Frank Marryat (1826-1855) was a sailor, artist, and author. He was one of the sons of Captain Frederick Marryat. He joined the Royal Navy at 14 years old as midshipman and made a number of drawings during his service on HMS Samarang in the Far East in 1843. He planned to publish these without any accompanying text, but then added text from his own, and colleagues' journals to produce his first book in 1848.
In 1850, he left England for California via Panama with a manservant and three hunting dogs. This provided the material for another book, published in New York in 1855, a sportsman-tourist's chronicle of California in the early 1850s: hunting, horse races, bear and bull fights, and an Englishman's bemused comments on social life in San Francisco, Stockton, and the gold fields. There is also a long and vivid description of the San Francisco Fire of 1851.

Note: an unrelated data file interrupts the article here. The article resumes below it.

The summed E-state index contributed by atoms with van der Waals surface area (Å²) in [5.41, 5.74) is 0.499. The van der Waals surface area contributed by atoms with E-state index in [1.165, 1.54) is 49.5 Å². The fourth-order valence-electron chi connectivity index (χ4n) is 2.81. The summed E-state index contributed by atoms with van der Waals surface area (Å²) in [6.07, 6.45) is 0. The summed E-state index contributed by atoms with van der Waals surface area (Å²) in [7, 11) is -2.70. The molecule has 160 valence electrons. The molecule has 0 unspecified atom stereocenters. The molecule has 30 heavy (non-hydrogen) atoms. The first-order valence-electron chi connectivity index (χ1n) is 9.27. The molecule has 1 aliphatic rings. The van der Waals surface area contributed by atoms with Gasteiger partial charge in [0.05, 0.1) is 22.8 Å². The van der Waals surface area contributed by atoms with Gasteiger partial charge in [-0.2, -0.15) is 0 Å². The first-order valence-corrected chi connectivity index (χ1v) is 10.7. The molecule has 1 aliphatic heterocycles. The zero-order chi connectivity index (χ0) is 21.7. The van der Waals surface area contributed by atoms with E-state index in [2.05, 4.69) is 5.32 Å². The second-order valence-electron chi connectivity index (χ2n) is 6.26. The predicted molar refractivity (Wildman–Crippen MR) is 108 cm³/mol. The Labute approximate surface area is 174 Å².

He had returned to England in 1853, married, and prepared to return with his new bride to California that same year. However, he had contracted yellow fever onboard ship, which forced him to cut the trip short and return to England. He died there shortly before his book was published, under the title Mountains and Molehills, or Memoirs of a Burnt Journal.
Life and Letters of Captain Marryat (1872) Vol.2 pp.291-295
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